Nixon decided to switch from a ground war to an air war after the Pentagon estimated that over half the ground troops in Vietnam were openly opposed to the war. Unprecedented numbers of soldiers were deserting or being jailed for defying military authority and refusing to follow orders. The air war strategy worked for a little while, but soon the Navy and the Air Force were also sabotaging communications and missions, forcing the U.S. to withdraw from Vietnam in 1975.

For the next twenty years, the U.S. government attempted to bury the reality of GI resistance to the war, to the point where many people today believe the “Rambo” version of Vietnam, including the apocryphal story of the Vietnam vet who was spat upon and called “babykiller,” and even people who saw news footage at the time have forgotten that the enthusiastic audiences to whom Jane Fonda delivered her anti-war messages were not hippie protesters but active U.S. troops.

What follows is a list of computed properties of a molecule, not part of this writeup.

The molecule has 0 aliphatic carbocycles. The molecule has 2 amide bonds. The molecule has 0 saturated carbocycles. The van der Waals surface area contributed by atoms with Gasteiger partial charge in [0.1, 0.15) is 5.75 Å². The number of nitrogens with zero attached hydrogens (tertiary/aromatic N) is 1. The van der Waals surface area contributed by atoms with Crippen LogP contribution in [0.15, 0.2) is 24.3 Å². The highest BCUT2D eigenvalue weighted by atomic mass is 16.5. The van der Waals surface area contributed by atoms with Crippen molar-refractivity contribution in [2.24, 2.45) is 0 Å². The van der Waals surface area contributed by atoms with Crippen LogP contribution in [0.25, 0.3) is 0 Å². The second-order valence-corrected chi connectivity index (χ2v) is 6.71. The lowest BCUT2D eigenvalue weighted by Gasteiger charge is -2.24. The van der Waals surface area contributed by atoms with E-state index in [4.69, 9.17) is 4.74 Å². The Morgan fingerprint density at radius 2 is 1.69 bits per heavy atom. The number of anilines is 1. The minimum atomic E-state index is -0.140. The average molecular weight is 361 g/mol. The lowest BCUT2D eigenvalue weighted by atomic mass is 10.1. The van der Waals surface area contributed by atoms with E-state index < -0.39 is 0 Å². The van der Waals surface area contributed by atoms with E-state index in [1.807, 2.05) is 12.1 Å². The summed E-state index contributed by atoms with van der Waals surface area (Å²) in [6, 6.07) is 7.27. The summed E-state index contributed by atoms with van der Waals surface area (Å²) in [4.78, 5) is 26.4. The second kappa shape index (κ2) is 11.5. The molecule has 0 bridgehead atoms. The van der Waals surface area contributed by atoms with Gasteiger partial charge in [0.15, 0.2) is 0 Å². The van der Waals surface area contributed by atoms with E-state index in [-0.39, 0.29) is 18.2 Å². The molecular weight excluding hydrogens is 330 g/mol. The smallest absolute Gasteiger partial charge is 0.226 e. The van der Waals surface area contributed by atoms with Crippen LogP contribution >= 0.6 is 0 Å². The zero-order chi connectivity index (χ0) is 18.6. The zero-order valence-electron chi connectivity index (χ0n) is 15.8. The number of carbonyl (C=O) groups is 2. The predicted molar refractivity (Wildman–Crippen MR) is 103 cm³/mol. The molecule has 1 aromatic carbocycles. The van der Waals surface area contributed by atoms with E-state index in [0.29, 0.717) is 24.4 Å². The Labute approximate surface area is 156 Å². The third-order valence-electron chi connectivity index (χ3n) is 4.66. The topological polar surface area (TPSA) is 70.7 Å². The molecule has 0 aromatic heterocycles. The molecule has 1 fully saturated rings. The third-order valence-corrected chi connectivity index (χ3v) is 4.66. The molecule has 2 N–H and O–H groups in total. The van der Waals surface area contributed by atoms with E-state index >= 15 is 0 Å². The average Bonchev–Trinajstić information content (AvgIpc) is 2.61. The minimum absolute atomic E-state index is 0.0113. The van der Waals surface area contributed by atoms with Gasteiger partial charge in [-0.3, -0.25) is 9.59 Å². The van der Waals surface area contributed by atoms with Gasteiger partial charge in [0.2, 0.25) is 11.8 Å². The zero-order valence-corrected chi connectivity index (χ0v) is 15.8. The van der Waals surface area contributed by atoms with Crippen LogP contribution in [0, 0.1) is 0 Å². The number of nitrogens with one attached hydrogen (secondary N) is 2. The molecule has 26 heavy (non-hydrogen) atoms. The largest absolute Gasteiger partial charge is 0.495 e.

For a documentary about the Winter Soldier investigations, click here.


For other films about politics, click here.






October is American Archives Month – Researching your house

posted: , by Cindy Dykes
tags: About the Library | Library Collections | Adults | Art & Culture | Genealogy | Portland History

Is your house turning 100 years old? Are you curious what it looked like in years past? Who lived there? Who the neighbors were? The Portland Room and Archives have several resources that can help you answer these questions.

The Portland City Directories in the Portland Room date back to 1823, but most useful are the ones that date from 1882, as they include an alphabetical listing of streets along with the heads of household at each address. The directories also have an alphabetical listing of heads of households that include their home address, and often their work address and occupation. Once you have the head of household name, you can go to the census records [available through (in-library) or] and see who else resided with them, as well as obtain biographical information on those residents.